A regular part of our work at Good Life Permaculture is based around community development and social permaculture principles. We’ve found that when you work with people to improve knowledge, skill, health and wellbeing, other problems are also solved or lessened; and this can ripple into the community and the world beyond. You get the idea: from little things, big things grow.
Live and Learn is an adult education program initiated by Sustainable Living Tasmania (SLT), which focuses on providing practical skills in living sustainably, to decrease the cost of living and increase the quality of life. The course usually runs over six weeks, covering a different topic each week including: gardening; transport; water; waste; health and wellbeing; and building and energy.
In early 2014, SLT partnered with The Phoenix Centre (part of the Migrant Resource Centre) to offer a tailored Live and Learn program to some in the local refugee community. The course was based on producing food in a cold climate – refugees from hot countries were baffled by the Tasmanian weather. Good Life Permaculture was engaged to deliver the program, which we loved doing. Here are some of our reflections about why we support ‘social permaculture’ projects.
We designed the project so that we didn’t have any time inside lecturing people. We spent all of the time outside, learning through doing–which is by far the more effective approach when working with people for whom English is a second, third or, in one case, tenth language. We used our time together to visit established food gardens and build vegetable patches in refugees’ gardens. This provided people with the inspiration and insight into what’s possible.
We were not trying to do a full-blown permaculture design; we focused on food production and an understanding of the basics for cool temperate gardening. A grant-based program, with limited time and resources, forces a focus on what’s important. We talk about things like sun, access and water, but keep it simple.
First we recruited different refugee households, visited their garden spaces to see what was possible, and confirmed it was all okay with their landlords. We then did a simple design – sometimes on the back of an envelope – to rough out the approach and estimate materials.
Next, we organised people to come along on the day to help implement the garden design, similar to a Permablitz. We always had a diverse range of people, cultures and ages turn up, which made for a good day.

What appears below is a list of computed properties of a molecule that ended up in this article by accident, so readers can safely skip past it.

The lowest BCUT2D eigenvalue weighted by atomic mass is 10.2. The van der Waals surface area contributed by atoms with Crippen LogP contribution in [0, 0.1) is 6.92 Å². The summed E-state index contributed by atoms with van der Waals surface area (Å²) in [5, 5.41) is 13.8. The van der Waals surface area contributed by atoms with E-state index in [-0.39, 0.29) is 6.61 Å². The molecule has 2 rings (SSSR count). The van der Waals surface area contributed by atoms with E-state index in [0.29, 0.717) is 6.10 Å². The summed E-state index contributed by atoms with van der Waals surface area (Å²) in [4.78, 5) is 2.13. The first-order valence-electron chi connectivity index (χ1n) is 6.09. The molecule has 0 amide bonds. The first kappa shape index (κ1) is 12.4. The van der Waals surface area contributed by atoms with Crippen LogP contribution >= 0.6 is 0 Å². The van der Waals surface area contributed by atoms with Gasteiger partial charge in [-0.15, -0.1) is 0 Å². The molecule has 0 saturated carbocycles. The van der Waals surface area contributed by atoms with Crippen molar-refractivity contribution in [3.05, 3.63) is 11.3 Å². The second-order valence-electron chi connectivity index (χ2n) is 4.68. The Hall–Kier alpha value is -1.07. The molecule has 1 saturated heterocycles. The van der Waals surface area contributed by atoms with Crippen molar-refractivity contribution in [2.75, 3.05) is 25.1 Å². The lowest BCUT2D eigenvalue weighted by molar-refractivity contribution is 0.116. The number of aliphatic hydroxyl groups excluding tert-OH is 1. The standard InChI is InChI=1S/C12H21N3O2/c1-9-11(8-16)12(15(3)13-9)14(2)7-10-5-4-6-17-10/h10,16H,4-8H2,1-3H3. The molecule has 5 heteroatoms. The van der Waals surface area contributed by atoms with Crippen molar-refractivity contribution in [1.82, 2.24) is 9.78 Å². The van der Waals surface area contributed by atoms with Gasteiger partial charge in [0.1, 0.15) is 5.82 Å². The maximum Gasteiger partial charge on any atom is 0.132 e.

As you can imagine, language was a significant barrier. We worked with families from Bhutan, Nepal, Thailand, Afghanistan and Sudan. While we had interpreters present, there was still an undercurrent of chaos and hilarity as we fumbled our way through communicating. This forced us to really think about what’s important to talk about, and also encouraged other ways of communicating, such as sharing a smile when digging a hole or eating oranges together. I liked those moments.
I also liked the types of conversation that arose when participants did share the same language. Soccer is very popular among the younger people; while cooking and home (their respective countries) were the hot topics among the older people. Every now and then I’d have a quiet chat with one of the participants. One in particular sticks in my head, when a fellow shared some of his thoughts with me about gardening: ‘You know, I’ve had a lot of bad times, a lot of trauma in my life. Gardening is one of the things which has helped me to feel better.’ This short, casual conversation gave me a quick glimpse into a hard life and how the little things can help heal deep wounds that, while we can’t see them, are definitely there.
Part of this work is heart-wrenching. I don’t know any of the details of people’s past, or how they came to be in Tasmania – a small island literally at the bottom of the world that none of them had heard about until they were sent here. But it’s obvious to me, through their behaviour and physical scars, that the past was full of trauma. If making gardens together, teaching people growing techniques and plant choices helps ease their way, even a tiny fraction, then that can only be a good thing.
Sustainable Living Tasmania is a Hobart based and Tasmania focused non-government organisation which provides practical information and skills for living sustainably – see www.sustainablelivingtasmania.org.au/
Good Life Permaculture provides services and workshops to activate the head, hearts and hands of people to live abundant, enjoyable and sustainable lives – see www.goodlifepermaculture.com.au
The Phoenix Centre offers specialist services including counselling, advocacy, community development programs and natural therapies for survivors of torture and trauma – see www.mrchobart.org.au.